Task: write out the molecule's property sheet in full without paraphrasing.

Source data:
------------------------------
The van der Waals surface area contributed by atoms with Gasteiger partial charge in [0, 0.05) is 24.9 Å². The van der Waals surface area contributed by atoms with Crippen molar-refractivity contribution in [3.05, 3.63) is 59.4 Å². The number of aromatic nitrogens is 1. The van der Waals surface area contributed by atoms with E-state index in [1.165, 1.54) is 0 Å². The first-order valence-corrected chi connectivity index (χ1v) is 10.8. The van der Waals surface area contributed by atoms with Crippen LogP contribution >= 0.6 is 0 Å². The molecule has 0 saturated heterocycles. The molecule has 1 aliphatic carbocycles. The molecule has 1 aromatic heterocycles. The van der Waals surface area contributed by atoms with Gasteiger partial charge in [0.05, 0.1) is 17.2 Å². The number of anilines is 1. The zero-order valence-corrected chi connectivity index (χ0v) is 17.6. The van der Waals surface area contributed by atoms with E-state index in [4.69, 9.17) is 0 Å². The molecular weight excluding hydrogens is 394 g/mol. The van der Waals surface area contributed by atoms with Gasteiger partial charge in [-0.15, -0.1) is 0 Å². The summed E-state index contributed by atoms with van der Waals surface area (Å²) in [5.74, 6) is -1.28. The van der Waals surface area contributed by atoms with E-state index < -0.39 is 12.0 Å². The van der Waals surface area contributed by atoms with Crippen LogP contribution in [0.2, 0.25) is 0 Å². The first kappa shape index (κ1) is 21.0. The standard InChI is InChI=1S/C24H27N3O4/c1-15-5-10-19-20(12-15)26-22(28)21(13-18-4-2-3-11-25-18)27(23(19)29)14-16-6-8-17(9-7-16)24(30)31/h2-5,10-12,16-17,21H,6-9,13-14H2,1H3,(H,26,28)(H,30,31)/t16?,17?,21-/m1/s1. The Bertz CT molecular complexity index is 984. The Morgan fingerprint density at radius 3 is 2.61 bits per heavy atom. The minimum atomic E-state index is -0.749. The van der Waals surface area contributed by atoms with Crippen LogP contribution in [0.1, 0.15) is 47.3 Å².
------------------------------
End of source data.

The van der Waals surface area contributed by atoms with Gasteiger partial charge in [0, 0.05) is 24.9 Å². The van der Waals surface area contributed by atoms with Crippen molar-refractivity contribution in [3.05, 3.63) is 59.4 Å². The number of aromatic nitrogens is 1. The van der Waals surface area contributed by atoms with E-state index in [1.165, 1.54) is 0 Å². The first-order valence-corrected chi connectivity index (χ1v) is 10.8. The van der Waals surface area contributed by atoms with Crippen LogP contribution >= 0.6 is 0 Å². The molecule has 0 saturated heterocycles. The molecule has 1 aliphatic carbocycles. The molecule has 1 aromatic heterocycles. The van der Waals surface area contributed by atoms with Gasteiger partial charge in [0.05, 0.1) is 17.2 Å². The number of anilines is 1. The zero-order valence-corrected chi connectivity index (χ0v) is 17.6. The van der Waals surface area contributed by atoms with E-state index in [4.69, 9.17) is 0 Å². The molecular weight excluding hydrogens is 394 g/mol. The van der Waals surface area contributed by atoms with Gasteiger partial charge in [-0.15, -0.1) is 0 Å². The summed E-state index contributed by atoms with van der Waals surface area (Å²) in [5.74, 6) is -1.28. The van der Waals surface area contributed by atoms with E-state index < -0.39 is 12.0 Å². The van der Waals surface area contributed by atoms with Crippen LogP contribution in [0.2, 0.25) is 0 Å². The first kappa shape index (κ1) is 21.0. The standard InChI is InChI=1S/C24H27N3O4/c1-15-5-10-19-20(12-15)26-22(28)21(13-18-4-2-3-11-25-18)27(23(19)29)14-16-6-8-17(9-7-16)24(30)31/h2-5,10-12,16-17,21H,6-9,13-14H2,1H3,(H,26,28)(H,30,31)/t16?,17?,21-/m1/s1. The Bertz CT molecular complexity index is 984. The Morgan fingerprint density at radius 3 is 2.61 bits per heavy atom. The minimum atomic E-state index is -0.749. The van der Waals surface area contributed by atoms with Crippen LogP contribution in [0.1, 0.15) is 47.3 Å².